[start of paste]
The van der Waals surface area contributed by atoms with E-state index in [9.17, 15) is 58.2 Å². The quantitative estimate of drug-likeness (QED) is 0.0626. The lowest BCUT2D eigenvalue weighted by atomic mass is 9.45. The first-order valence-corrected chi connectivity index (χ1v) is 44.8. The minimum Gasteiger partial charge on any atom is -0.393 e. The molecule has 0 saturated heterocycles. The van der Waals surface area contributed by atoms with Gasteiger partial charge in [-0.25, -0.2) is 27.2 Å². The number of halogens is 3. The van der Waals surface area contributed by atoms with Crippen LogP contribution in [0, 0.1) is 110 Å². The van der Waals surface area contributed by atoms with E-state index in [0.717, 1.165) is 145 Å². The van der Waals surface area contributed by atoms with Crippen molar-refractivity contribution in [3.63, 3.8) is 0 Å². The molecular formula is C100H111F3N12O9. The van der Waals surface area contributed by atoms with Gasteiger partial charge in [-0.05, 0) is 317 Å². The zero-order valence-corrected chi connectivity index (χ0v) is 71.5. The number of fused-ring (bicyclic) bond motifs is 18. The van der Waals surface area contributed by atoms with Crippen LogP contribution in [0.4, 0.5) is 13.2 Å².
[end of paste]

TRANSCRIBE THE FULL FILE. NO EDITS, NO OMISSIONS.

The van der Waals surface area contributed by atoms with E-state index in [9.17, 15) is 58.2 Å². The quantitative estimate of drug-likeness (QED) is 0.0626. The lowest BCUT2D eigenvalue weighted by atomic mass is 9.45. The first-order valence-corrected chi connectivity index (χ1v) is 44.8. The minimum Gasteiger partial charge on any atom is -0.393 e. The molecule has 0 saturated heterocycles. The van der Waals surface area contributed by atoms with Gasteiger partial charge in [-0.25, -0.2) is 27.2 Å². The number of halogens is 3. The van der Waals surface area contributed by atoms with Crippen LogP contribution in [0, 0.1) is 110 Å². The van der Waals surface area contributed by atoms with E-state index in [0.717, 1.165) is 145 Å². The van der Waals surface area contributed by atoms with Crippen molar-refractivity contribution in [3.63, 3.8) is 0 Å². The molecular formula is C100H111F3N12O9. The van der Waals surface area contributed by atoms with Gasteiger partial charge in [-0.05, 0) is 317 Å². The zero-order valence-corrected chi connectivity index (χ0v) is 71.5. The number of fused-ring (bicyclic) bond motifs is 18. The van der Waals surface area contributed by atoms with Crippen LogP contribution in [0.4, 0.5) is 13.2 Å².